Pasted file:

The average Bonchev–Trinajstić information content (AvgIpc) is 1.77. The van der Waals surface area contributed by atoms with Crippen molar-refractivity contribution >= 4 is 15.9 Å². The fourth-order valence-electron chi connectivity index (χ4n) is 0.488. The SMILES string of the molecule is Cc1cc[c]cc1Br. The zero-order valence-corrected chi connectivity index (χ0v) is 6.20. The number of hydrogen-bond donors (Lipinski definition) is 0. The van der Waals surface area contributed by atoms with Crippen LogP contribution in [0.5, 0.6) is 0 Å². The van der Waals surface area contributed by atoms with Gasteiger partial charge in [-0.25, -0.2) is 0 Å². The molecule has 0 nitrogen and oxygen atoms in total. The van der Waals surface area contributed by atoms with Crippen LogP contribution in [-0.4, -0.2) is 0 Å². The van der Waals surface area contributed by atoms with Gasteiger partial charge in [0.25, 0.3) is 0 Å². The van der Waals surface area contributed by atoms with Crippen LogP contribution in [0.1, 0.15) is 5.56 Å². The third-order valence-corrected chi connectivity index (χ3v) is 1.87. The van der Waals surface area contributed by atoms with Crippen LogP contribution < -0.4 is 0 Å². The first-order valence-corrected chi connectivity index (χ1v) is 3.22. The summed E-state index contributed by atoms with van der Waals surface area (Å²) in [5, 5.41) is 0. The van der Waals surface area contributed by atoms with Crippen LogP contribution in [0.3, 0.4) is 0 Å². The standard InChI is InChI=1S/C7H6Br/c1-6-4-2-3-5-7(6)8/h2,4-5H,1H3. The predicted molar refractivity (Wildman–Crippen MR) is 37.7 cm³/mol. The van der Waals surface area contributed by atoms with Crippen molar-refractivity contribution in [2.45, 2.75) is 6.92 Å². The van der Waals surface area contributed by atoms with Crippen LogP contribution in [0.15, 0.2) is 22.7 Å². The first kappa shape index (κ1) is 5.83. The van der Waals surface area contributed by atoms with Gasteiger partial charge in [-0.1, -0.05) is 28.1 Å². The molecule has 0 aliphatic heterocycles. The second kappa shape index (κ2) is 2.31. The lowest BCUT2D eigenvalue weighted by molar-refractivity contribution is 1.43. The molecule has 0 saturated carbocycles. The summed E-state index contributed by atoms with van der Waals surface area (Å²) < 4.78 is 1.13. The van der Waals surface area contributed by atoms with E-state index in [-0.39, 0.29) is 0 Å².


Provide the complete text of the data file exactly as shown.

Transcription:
The average Bonchev–Trinajstić information content (AvgIpc) is 1.77. The van der Waals surface area contributed by atoms with Crippen molar-refractivity contribution >= 4 is 15.9 Å². The fourth-order valence-electron chi connectivity index (χ4n) is 0.488. The SMILES string of the molecule is Cc1cc[c]cc1Br. The zero-order valence-corrected chi connectivity index (χ0v) is 6.20. The number of hydrogen-bond donors (Lipinski definition) is 0. The van der Waals surface area contributed by atoms with Crippen LogP contribution in [0.5, 0.6) is 0 Å². The van der Waals surface area contributed by atoms with Gasteiger partial charge in [-0.25, -0.2) is 0 Å². The molecule has 0 nitrogen and oxygen atoms in total. The van der Waals surface area contributed by atoms with Crippen LogP contribution in [-0.4, -0.2) is 0 Å². The van der Waals surface area contributed by atoms with Gasteiger partial charge in [0.25, 0.3) is 0 Å². The van der Waals surface area contributed by atoms with Crippen LogP contribution in [0.1, 0.15) is 5.56 Å². The third-order valence-corrected chi connectivity index (χ3v) is 1.87. The van der Waals surface area contributed by atoms with Crippen LogP contribution < -0.4 is 0 Å². The first-order valence-corrected chi connectivity index (χ1v) is 3.22. The summed E-state index contributed by atoms with van der Waals surface area (Å²) in [5, 5.41) is 0. The van der Waals surface area contributed by atoms with Crippen LogP contribution in [0.3, 0.4) is 0 Å². The standard InChI is InChI=1S/C7H6Br/c1-6-4-2-3-5-7(6)8/h2,4-5H,1H3. The predicted molar refractivity (Wildman–Crippen MR) is 37.7 cm³/mol. The van der Waals surface area contributed by atoms with Crippen molar-refractivity contribution in [2.45, 2.75) is 6.92 Å². The van der Waals surface area contributed by atoms with Crippen LogP contribution in [0.15, 0.2) is 22.7 Å². The first kappa shape index (κ1) is 5.83. The van der Waals surface area contributed by atoms with Gasteiger partial charge in [-0.1, -0.05) is 28.1 Å². The molecule has 0 aliphatic heterocycles. The second kappa shape index (κ2) is 2.31. The lowest BCUT2D eigenvalue weighted by molar-refractivity contribution is 1.43. The molecule has 0 saturated carbocycles. The summed E-state index contributed by atoms with van der Waals surface area (Å²) < 4.78 is 1.13. The van der Waals surface area contributed by atoms with E-state index in [-0.39, 0.29) is 0 Å².